New Delhi: Yoga experts around India -- its birthplace -- Friday hailed the UN decision to declare June 21 as the International Yoga Day, saying it would greatly boost the ancient Indian science.
Several experts and yoga practitioners also praised Prime Minister Narendra Modi for taking the initiative to persuade the international body to embrace yoga.
"We are very excited and happy. It will help in the promotion of yoga within India in a big way," Pratibha Agarwal, one of India's few teachers registered by Yoga Alliance, USA, told IANS in Hyderabad.
"Any initiative taken to promote yoga is a very big step. Better late than never," she added.
Keshava Taylor of Ananda Sangha, a Canadian who has taught Kriya Yoga in India since 2003, told IANS: "With the science of yoga and self-realization, India has made the greatest contribution to mankind's evolution. It is indeed gratifying to see such widespread acknowledgement of her gift.
"In the practice of yoga, and especially meditation, lies the solutions to our world's greatest problems. Change in society starts with transforming ourselves from within. Yoga shows the way."
It is a point Modi too made after 175 out of 193 members of the UN agreed Wednesday to declare the International Yoga Day, saying the benefits of practising yoga would benefit people's health.
An elated Modi said: "This will inspire many more people towards yoga. Yoga has the power to bring the entire humankind together. It beautifully combines Gyan (knowledge), Karm (work) and Bhakti (devotion)."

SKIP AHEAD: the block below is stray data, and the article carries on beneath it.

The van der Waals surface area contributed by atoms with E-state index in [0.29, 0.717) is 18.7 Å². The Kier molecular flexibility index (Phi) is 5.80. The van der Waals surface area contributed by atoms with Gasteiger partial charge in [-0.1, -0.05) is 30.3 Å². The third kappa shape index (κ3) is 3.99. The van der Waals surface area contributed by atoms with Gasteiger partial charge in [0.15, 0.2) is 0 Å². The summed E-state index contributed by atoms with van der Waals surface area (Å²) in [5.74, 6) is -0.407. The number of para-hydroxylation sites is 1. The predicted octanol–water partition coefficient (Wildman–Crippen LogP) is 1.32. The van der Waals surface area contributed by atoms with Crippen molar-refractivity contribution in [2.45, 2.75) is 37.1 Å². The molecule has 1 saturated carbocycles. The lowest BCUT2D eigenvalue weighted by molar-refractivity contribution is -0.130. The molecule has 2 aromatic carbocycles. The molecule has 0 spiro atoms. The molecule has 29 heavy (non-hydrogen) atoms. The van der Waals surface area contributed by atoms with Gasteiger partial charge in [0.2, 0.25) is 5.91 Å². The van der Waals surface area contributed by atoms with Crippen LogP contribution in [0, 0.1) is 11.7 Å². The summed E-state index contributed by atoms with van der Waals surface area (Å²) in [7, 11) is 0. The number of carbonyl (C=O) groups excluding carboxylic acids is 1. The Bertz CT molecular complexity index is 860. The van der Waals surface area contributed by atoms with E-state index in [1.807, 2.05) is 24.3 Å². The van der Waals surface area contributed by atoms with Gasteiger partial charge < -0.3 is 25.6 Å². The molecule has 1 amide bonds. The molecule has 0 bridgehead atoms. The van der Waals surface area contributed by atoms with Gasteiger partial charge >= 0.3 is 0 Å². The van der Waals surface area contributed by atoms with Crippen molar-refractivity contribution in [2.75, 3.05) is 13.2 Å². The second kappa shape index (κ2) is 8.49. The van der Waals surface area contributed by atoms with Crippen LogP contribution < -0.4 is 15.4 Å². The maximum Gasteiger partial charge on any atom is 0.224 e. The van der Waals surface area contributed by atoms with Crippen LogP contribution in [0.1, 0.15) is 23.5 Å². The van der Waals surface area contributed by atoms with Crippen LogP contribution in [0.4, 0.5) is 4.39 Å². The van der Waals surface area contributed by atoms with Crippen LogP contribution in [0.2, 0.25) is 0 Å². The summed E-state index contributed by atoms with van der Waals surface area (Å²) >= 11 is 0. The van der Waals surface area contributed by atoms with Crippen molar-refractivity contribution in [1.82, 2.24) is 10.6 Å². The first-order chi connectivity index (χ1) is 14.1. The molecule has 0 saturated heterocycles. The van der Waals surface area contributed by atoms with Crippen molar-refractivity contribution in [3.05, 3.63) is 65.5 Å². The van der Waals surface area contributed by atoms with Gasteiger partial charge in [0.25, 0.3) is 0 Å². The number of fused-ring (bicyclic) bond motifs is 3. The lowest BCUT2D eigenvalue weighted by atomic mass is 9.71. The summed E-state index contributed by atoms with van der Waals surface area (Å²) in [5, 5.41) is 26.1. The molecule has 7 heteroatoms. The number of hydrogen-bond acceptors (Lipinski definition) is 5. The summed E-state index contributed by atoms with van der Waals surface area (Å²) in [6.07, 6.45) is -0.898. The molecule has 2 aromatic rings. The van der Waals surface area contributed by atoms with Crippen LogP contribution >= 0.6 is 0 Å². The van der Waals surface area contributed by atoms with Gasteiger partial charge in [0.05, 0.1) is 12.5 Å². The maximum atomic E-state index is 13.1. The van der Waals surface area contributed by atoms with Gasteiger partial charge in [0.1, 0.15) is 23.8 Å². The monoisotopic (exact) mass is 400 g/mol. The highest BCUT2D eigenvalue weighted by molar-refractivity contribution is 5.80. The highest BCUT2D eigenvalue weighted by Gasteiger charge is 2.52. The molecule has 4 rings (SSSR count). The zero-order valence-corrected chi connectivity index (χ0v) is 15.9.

In Goa, teacher Kamlesh Bandekar said yoga could help the world live the philosophy of 'Vasudhaiva Kutumbakam' (World is One Family).
"It is a proud moment for us that yoga has been recognised in a formal way internationally.
"If yoga is performed every day everywhere, the world can be a better place. Yoga is for peace of mind and body health. If one is healthy and at peace, there will be no trouble," Bandekar said.
"It is excellent news," added Chennai-based S. Sridharan of the Krishnamacharya Yoga Mandiram. He said that yoga needed commitment and that even doctors practised yoga today.
Ever since yoga guru Patanjali came out with his teachings in a bygone era, millions have taken to the path. Some 250 million people in the world practise yoga, over 20 million in the US alone.
In Haridwar, eminent yoga exponent Swami Chidanand Saraswatiji told the media: "Today is a historic day. It illustrates that people from all walks of life, all backgrounds and all over the world are embracing yoga."
He said June 21 happened to be the Summer Solstice, "a beautiful time of the year when a majority of the world's population, living in the northern hemisphere, enjoys the longest day with the most amount of sunshine".
Experts pointed out the numerous benefits of doing yoga.
"Yoga reduces the number of ailments and health problems such as diabetes, hypertension and obesity amongst many others," Saraswatiji said. "This drastically
reduces the amount of costs spent on health care."
Lucknow-based teachers Shruti Sinha and Sujit Jha said other health benefits included better eyesight and concentration, weight loss, minimizing pain in cases of arthritis, joint pains and spondylitis, and tackling other lifestyle diseases like stress and blood pressure.
Added Anil Juneja, a new age yoga guru in Chandigarh: "Yoga is the best exercise which keeps the body and mind clean. The best thing is that it can be done anywhere, any time, and it does not require any equipment or machines."
Suraj Kanekar, who practices yoga in Goa's temple town Ponda, said that for a long time yoga had to fight a battle of misperception. "Yoga is a beautiful journey. You can enjoy your body internally."
Experts say beginners can start with just 15 minutes of yoga daily.
Said Hyderabad's Pratibha Agarwal: "Even if one is doing it for just 15 minutes, he should do it with concentration. Yoga is not only physical. It is not only mental. It is holistic living."